Food & dining

99 Bottles

Brazo Fuerte takes the field with five intriguing beers

Beverly Armstrong, founder of Brazo Fuerte Artisanal Beer.

beverly armstrong

Beverly Armstrong, founder of Brazo Fuerte Artisanal Beer.

“It’s an unusual story in a few different ways,” says Beverly Armstrong, founder of a new Massachusetts beer company, Brazo Fuerte Artisanal Beer, attempting to describe how she got started.

Until a year ago, Armstrong was an executive in the biotech industry. For nine years she’s been brewing beer at home, sharing batches with her rugby teammates and opponents. Some of the beers contain surprising ingredients. There’s a pale ale with green tea, a wheat beer with goji berries, and a brown ale with chocolate and coconut. All of the brews are session beers, below 4.5 percent alcohol by volume to facilitate socialization off the rugby field.

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“I’ve been an athlete all my life,” Armstrong says. “I’m a very health-conscious person. I’m not going to say beer is healthy, but there are certainly ways to incorporate healthful ingredients.”

Last month, Armstrong officially launched Brazo Fuerte, Spanish for “strong arm.” The company is her full-time job. Armstrong brews at Great North Aleworks in New Hampshire, and is in talks to brew at Dorchester Brewing Co. once it is up and running. The next step is getting the beer into bars, restaurants, and retail stores.

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In a climate where a new brewery seems to open every week, the fact that Armstrong is launching another is not unusual. But black, female brewery owners are harder to find. As a certified beer judge and one of the few black women attending craft beer conferences, Armstrong is aware that she’s in a distinct minority. That’s only been magnified in the last few weeks as she’s gone bar to bar peddling her beer.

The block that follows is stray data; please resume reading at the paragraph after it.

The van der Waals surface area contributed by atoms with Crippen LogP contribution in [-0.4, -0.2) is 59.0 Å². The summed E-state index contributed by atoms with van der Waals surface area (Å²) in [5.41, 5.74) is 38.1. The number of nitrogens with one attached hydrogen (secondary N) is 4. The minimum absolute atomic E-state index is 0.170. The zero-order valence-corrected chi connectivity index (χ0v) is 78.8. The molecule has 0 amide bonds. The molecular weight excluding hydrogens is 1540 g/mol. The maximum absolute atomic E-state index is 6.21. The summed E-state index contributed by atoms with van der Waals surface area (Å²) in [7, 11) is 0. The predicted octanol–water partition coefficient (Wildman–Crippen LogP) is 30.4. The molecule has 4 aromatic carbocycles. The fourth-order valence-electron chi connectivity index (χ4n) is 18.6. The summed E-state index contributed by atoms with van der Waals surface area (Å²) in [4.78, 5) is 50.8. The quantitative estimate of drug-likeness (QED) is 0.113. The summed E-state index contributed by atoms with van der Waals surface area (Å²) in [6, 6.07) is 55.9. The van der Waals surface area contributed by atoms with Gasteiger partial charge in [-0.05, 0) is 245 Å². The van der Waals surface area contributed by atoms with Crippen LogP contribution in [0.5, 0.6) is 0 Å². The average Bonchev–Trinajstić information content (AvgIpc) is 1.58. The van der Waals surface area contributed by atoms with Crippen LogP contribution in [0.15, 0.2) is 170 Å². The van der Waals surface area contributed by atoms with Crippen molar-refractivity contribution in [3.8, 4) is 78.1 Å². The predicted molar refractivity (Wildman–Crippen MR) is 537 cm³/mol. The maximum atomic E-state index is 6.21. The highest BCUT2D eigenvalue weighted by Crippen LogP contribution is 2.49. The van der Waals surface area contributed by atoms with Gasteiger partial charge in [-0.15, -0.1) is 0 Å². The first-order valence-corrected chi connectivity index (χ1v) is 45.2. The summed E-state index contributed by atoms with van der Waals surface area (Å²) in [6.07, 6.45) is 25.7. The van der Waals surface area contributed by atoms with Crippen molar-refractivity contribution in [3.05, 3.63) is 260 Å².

“It’s still sort of a ‘why should I talk to you?’ situation,” she says. “But once they taste the beer, it’s different. It’s a challenge that I feel very capable of taking on.”

Armstrong wants to make clear that the craft beer community she’s gotten to know has been very supportive. She also knows that if her beer isn’t good, it won’t sell.

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“I don’t want to be that woman-owned beer company,” she says. “I want it to stand on its merits. I’m a real brewer. I can tweak my recipes. I really just want my beer to be great.”

Armstrong currently has five beers — Big E Session IPA, Pony Ryed Rye Pale Ale, K-Wags Chocolate Coconut Brown Ale, Brazo Fuerte Pale Ale, and Green Tea Pale Ale — scaled up for release. She eventually hopes to open her own brewery in either Watertown (where she lives) or Allston-Brighton. In the immediate future, she’d like to get Brazo Fuerte on tap and in retail stores within the next month.

GARY DZEN

Gary Dzen can be reached at gary.dzen@globe.com. Follow him on Twitter @GaryDzen
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